European Court of Human Rights condemns Russia in media case

New York, May 20, 2004—The European Court of Human Rights ruled yesterday that Russian authorities used a politically motivated criminal investigation in 2000 to try to take over the print and broadcast operations of Russian media mogul Vladimir Gusinsky.

The Strasbourg, France–based court said that Russian authorities illegally harassed and arrested Gusinsky on charges of fraud in June 2000 to pressure him to sell his controlling stake in the Media-Most company.

Media-Most owned the popular independent national television channel NTV, whose news and current affairs programs regularly criticized government policies, particularly the war in Chechnya.

“During Mr. Gusinsky’s detention, the Acting Minister for Press and Mass Communications had offered to drop the criminal charges against the applicant if he would sell Media-Most to [the state-controlled natural gas monopoly] Gazprom at a price to be determined by Gazprom,” the seven judge panel wrote in their unanimous ruling.

The court ruled that Russia violated Gusinsky’s right to liberty and security and instructed Russia to pay for his 88,000 Euro (US$105,600) legal expenses. The court rejected Gusinsky’s request for 1.7 million euros (US$ 2.1 million) in damages.

Pavel Laptev, Russia’s representative at the court, immediately condemned the ruling, calling it “defective both in theory and in fact,” the Russian news agency Interfax reported. Russia has three months to appeal the ruling.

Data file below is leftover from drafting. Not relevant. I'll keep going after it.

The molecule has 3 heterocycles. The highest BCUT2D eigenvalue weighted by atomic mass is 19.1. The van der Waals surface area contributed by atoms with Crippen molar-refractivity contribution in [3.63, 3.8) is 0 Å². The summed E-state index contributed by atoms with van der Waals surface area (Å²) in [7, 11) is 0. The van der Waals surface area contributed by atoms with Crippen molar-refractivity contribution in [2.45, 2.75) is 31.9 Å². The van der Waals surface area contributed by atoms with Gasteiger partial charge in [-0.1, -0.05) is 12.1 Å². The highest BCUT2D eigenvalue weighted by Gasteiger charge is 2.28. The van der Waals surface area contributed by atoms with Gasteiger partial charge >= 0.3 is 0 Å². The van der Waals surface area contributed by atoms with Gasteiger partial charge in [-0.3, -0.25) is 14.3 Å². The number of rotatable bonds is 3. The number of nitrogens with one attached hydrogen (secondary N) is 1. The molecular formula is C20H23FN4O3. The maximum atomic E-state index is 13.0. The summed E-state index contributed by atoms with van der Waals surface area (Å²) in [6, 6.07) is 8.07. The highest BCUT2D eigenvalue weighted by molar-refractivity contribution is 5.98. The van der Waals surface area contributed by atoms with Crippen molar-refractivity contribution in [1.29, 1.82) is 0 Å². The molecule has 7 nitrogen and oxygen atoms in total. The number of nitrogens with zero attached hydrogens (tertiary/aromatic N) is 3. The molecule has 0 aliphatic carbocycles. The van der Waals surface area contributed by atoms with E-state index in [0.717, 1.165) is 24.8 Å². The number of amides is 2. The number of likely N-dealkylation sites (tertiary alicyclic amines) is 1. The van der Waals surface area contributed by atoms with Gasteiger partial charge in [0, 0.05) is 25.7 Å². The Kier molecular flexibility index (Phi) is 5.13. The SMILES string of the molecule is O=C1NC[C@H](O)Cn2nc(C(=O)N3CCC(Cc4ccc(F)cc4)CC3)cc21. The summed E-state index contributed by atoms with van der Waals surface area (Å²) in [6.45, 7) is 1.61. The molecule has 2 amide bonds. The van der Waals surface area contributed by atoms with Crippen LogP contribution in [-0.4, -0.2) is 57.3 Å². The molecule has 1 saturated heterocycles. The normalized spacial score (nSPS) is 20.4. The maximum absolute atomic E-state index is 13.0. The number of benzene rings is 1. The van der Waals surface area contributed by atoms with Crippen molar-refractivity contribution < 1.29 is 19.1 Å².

Gusinsky—who currently splits his time between Israel and the United States—filed the lawsuit against Russia with the European Court for Human Rights in January 2001.

Vladimir Putin’s victory in the March 2000 presidential elections was followed by an alarming assault on press freedom, including a series of orchestrated legal cases against powerful media barons who had gained enormous wealth and influence during the 1990s.

Gusinsky was arrested in June 2000, charged with embezzling state property, and released three days later after agreeing to sell Media-Most, which controlled NTV, Ekho Moskvy radio, the daily newspaper Segodnya, and the weekly news magazine Itogi.

The federal Prosecutor General’s Office dropped the charges in July 2000 but then announced a new investigation after Gusinsky fled to Spain and refused to sell Media-Most, saying he had previously agreed to do so under duress.

Media-Most’s main creditor, Gazprom, continued to pursue Media-Most through Russia’s politicized courts and forcibly occupied NTV headquarters in April 2001 to install a new management team.

Gazprom swiftly closed two Media-Most outlets known for criticizing the government—Segodnya and Itogi—but retained the management of Media-Most’s Ekho Moskvy, formerly the country’s largest privately held news radio station.

Though media analysts say that NTV has retained some of its independent voice under the new management, the station’s anti-Kremlin tone has softened significantly.